If a difference is present within your paper between what you have read and what you understand (reason), then your professor will write “sense” in the margins to highlight a problem with your interpretation.
We take in life, and all its elements, through our five basic senses. What we see, hear, touch, taste, and smell affect us. We are gifted with these senses for the sole purpose of discriminating and differentiating between one thing and its other. When we write the academic paper, we use not only the physical sense of sight, but also sense in terms of reason.
We express reason through utilizing our abilities to “perceive,” “judge,” and “interpret,” to look directly at an object and examine it with the purpose of determining its value and usefulness. When you read a text (an object), you approach it with the purpose of examining it to test its value, its worthiness.
If you have determined after reading that it is indeed worthy of consideration for use by just applying the basic sense of sight, then you approach the text differently when you begin to read and understand its content, which includes what the author believes about a particular idea and the author’s opinions.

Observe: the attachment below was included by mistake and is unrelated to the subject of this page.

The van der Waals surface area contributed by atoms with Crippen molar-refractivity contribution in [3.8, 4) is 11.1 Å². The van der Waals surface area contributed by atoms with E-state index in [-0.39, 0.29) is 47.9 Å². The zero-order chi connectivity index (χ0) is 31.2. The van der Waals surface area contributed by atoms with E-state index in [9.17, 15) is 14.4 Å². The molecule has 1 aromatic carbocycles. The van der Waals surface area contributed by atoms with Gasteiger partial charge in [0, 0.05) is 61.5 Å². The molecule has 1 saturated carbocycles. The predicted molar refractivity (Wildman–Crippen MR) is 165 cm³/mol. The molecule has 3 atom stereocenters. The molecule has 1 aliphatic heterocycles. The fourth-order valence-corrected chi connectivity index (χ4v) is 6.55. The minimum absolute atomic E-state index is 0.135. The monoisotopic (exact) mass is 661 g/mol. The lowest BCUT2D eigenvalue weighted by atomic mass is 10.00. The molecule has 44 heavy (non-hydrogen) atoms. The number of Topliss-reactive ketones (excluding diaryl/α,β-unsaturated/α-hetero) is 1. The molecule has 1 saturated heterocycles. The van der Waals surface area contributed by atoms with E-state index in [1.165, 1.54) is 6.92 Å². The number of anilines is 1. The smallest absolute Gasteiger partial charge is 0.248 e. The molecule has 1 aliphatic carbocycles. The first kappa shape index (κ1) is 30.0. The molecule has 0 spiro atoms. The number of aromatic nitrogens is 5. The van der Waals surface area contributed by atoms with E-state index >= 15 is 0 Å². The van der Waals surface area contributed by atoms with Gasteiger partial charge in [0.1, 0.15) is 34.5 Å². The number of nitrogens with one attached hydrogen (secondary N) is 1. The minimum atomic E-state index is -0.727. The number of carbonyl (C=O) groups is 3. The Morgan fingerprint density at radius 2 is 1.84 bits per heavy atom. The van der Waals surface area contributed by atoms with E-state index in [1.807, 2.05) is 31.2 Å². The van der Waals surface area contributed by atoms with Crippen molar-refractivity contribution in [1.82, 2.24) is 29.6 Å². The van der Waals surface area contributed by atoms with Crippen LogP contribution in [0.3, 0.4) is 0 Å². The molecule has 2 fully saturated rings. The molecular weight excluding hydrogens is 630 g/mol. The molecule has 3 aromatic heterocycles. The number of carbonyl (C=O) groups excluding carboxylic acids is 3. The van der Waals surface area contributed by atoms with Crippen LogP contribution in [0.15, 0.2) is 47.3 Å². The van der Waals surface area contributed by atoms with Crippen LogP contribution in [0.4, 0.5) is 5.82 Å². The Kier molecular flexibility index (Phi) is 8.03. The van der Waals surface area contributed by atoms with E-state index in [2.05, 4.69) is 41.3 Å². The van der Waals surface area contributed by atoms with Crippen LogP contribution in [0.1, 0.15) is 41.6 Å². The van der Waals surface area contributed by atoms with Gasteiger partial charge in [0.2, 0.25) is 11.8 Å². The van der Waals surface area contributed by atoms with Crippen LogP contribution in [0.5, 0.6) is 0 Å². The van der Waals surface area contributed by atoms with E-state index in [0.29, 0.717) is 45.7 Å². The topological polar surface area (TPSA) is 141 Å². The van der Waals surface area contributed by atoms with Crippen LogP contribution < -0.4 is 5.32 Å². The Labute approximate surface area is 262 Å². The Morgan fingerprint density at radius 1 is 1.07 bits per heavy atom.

After you finish writing, your response (in the form of an essay) to the text must reflect your understanding of what you have just read. Your understanding, as illustrated through the medium of analysis, represents your ability to take in what you read, process it, and produce a final product that is indicative of careful and logical reasoning.
With this in mind, the best solution to filling the gap between what you read and what you understand is to reread a section of the text that you are having problems with and think about who the major players are. Ask yourself who is doing what to whom, why, and for what reason. The excerpt below is an example of a student’s learning gap. The student reads the text, processes the information, but fails to use reason and logic to reveal all of the qualities of the text. In essence, what you see is what you get in the student’s paper. However, what you read is what the professor must get. Notice the gaps in the student’s analysis.
Several critics support Gasset’s assertion. They prove with their examples, observations, and careful analysis the validity of Gassett’s view.
1) How do the critics use their examples, observations, and analyses to validate Gasset’s assertion?
2) What are the critics’ observations?
3) What are the critics’ examples?
4) What is each critic’s analysis?
5) What is each critic’s method?
6) What are the critics trying to prove?
Revising a section of your paper for “sense” is not easy, but it is necessary. How you present your ideas logically will affect your professor’s interpretation of your analysis. You must understand what you read and you must demonstrate this understanding within your writing.
Therefore, when developing editing objectives for revising sections for “sense,” consider correcting those areas of your paper where you have included steps, cause and effect parallels, historical context, and deductive reasoning. These are the areas of your paper that if not revised might contribute to the lowering of your grade.
Copyright 2011 Regina Y. Favors. All Rights Reserved.